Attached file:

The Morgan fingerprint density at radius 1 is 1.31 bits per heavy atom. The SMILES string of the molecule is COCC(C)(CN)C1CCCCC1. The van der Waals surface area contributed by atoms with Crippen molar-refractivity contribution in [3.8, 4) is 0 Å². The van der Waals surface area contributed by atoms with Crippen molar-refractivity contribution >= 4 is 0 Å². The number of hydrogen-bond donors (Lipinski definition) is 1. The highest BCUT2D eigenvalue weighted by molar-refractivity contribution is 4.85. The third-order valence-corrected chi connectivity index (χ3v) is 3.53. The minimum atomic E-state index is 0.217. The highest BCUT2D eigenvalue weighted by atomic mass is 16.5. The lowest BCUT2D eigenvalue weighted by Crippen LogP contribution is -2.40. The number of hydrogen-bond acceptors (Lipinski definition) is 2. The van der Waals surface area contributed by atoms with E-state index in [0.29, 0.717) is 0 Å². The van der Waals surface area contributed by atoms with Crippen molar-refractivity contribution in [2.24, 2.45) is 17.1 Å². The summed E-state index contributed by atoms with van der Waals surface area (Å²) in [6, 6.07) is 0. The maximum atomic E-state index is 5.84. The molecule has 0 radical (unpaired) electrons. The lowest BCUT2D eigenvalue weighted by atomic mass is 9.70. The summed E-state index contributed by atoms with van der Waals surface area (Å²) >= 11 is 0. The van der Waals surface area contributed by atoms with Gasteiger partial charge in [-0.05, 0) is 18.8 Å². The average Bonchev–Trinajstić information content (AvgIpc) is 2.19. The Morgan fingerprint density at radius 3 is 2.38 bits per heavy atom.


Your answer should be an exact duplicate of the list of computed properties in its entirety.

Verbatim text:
The Morgan fingerprint density at radius 1 is 1.31 bits per heavy atom. The SMILES string of the molecule is COCC(C)(CN)C1CCCCC1. The van der Waals surface area contributed by atoms with Crippen molar-refractivity contribution in [3.8, 4) is 0 Å². The van der Waals surface area contributed by atoms with Crippen molar-refractivity contribution >= 4 is 0 Å². The number of hydrogen-bond donors (Lipinski definition) is 1. The highest BCUT2D eigenvalue weighted by molar-refractivity contribution is 4.85. The third-order valence-corrected chi connectivity index (χ3v) is 3.53. The minimum atomic E-state index is 0.217. The highest BCUT2D eigenvalue weighted by atomic mass is 16.5. The lowest BCUT2D eigenvalue weighted by Crippen LogP contribution is -2.40. The number of hydrogen-bond acceptors (Lipinski definition) is 2. The van der Waals surface area contributed by atoms with E-state index in [0.29, 0.717) is 0 Å². The van der Waals surface area contributed by atoms with Crippen molar-refractivity contribution in [2.24, 2.45) is 17.1 Å². The summed E-state index contributed by atoms with van der Waals surface area (Å²) in [6, 6.07) is 0. The maximum atomic E-state index is 5.84. The molecule has 0 radical (unpaired) electrons. The lowest BCUT2D eigenvalue weighted by atomic mass is 9.70. The summed E-state index contributed by atoms with van der Waals surface area (Å²) >= 11 is 0. The van der Waals surface area contributed by atoms with Gasteiger partial charge in [-0.05, 0) is 18.8 Å². The average Bonchev–Trinajstić information content (AvgIpc) is 2.19. The Morgan fingerprint density at radius 3 is 2.38 bits per heavy atom.